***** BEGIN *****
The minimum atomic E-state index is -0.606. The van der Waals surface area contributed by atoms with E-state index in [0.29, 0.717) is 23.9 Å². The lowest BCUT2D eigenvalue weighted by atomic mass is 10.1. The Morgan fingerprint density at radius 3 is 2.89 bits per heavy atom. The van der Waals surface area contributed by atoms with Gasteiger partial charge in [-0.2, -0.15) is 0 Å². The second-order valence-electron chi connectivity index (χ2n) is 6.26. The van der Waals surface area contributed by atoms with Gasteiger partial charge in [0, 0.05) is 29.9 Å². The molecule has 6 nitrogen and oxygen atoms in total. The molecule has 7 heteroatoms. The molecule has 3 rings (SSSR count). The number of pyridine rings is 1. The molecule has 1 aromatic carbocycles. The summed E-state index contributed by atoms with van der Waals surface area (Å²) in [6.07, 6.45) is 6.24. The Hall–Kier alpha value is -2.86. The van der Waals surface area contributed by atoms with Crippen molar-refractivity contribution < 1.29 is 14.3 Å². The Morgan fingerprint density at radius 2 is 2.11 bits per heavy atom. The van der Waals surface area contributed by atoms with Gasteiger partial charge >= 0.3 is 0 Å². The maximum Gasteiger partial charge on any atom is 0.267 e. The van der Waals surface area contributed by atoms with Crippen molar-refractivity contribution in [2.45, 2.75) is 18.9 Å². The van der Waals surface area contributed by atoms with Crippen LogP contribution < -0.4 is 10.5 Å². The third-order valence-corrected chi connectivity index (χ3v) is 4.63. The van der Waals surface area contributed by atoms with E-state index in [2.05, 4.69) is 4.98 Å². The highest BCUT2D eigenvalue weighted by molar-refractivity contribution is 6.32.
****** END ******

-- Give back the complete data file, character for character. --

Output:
The minimum atomic E-state index is -0.606. The van der Waals surface area contributed by atoms with E-state index in [0.29, 0.717) is 23.9 Å². The lowest BCUT2D eigenvalue weighted by atomic mass is 10.1. The Morgan fingerprint density at radius 3 is 2.89 bits per heavy atom. The van der Waals surface area contributed by atoms with Gasteiger partial charge in [-0.2, -0.15) is 0 Å². The second-order valence-electron chi connectivity index (χ2n) is 6.26. The van der Waals surface area contributed by atoms with Gasteiger partial charge in [0, 0.05) is 29.9 Å². The molecule has 6 nitrogen and oxygen atoms in total. The molecule has 7 heteroatoms. The molecule has 3 rings (SSSR count). The number of pyridine rings is 1. The molecule has 1 aromatic carbocycles. The summed E-state index contributed by atoms with van der Waals surface area (Å²) in [6.07, 6.45) is 6.24. The Hall–Kier alpha value is -2.86. The van der Waals surface area contributed by atoms with Crippen molar-refractivity contribution < 1.29 is 14.3 Å². The Morgan fingerprint density at radius 2 is 2.11 bits per heavy atom. The van der Waals surface area contributed by atoms with Gasteiger partial charge >= 0.3 is 0 Å². The maximum Gasteiger partial charge on any atom is 0.267 e. The van der Waals surface area contributed by atoms with Crippen molar-refractivity contribution in [2.45, 2.75) is 18.9 Å². The van der Waals surface area contributed by atoms with Crippen LogP contribution < -0.4 is 10.5 Å². The third-order valence-corrected chi connectivity index (χ3v) is 4.63. The van der Waals surface area contributed by atoms with E-state index in [2.05, 4.69) is 4.98 Å². The highest BCUT2D eigenvalue weighted by molar-refractivity contribution is 6.32.